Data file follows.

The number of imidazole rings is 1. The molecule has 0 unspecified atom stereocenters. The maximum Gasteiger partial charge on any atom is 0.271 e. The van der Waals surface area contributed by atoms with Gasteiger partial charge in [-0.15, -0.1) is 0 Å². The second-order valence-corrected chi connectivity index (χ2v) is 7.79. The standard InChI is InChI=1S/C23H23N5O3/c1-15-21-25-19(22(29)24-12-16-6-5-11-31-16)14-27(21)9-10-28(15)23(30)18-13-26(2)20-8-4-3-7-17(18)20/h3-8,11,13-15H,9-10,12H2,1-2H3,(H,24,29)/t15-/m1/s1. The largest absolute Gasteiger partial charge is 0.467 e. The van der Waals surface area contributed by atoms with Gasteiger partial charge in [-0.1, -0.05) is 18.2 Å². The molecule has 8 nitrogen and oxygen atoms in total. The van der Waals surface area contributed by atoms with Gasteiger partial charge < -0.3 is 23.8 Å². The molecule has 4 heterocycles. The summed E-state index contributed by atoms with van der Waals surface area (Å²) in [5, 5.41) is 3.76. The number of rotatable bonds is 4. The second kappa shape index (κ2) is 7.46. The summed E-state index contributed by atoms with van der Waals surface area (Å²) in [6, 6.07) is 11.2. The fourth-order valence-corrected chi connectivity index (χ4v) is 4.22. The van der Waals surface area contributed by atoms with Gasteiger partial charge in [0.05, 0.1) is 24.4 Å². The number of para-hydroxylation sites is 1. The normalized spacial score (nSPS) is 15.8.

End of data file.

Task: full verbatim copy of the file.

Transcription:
The number of imidazole rings is 1. The molecule has 0 unspecified atom stereocenters. The maximum Gasteiger partial charge on any atom is 0.271 e. The van der Waals surface area contributed by atoms with Gasteiger partial charge in [-0.15, -0.1) is 0 Å². The second-order valence-corrected chi connectivity index (χ2v) is 7.79. The standard InChI is InChI=1S/C23H23N5O3/c1-15-21-25-19(22(29)24-12-16-6-5-11-31-16)14-27(21)9-10-28(15)23(30)18-13-26(2)20-8-4-3-7-17(18)20/h3-8,11,13-15H,9-10,12H2,1-2H3,(H,24,29)/t15-/m1/s1. The largest absolute Gasteiger partial charge is 0.467 e. The van der Waals surface area contributed by atoms with Gasteiger partial charge in [-0.1, -0.05) is 18.2 Å². The molecule has 8 nitrogen and oxygen atoms in total. The van der Waals surface area contributed by atoms with Gasteiger partial charge < -0.3 is 23.8 Å². The molecule has 4 heterocycles. The summed E-state index contributed by atoms with van der Waals surface area (Å²) in [5, 5.41) is 3.76. The number of rotatable bonds is 4. The second kappa shape index (κ2) is 7.46. The summed E-state index contributed by atoms with van der Waals surface area (Å²) in [6, 6.07) is 11.2. The fourth-order valence-corrected chi connectivity index (χ4v) is 4.22. The van der Waals surface area contributed by atoms with Gasteiger partial charge in [0.05, 0.1) is 24.4 Å². The number of para-hydroxylation sites is 1. The normalized spacial score (nSPS) is 15.8.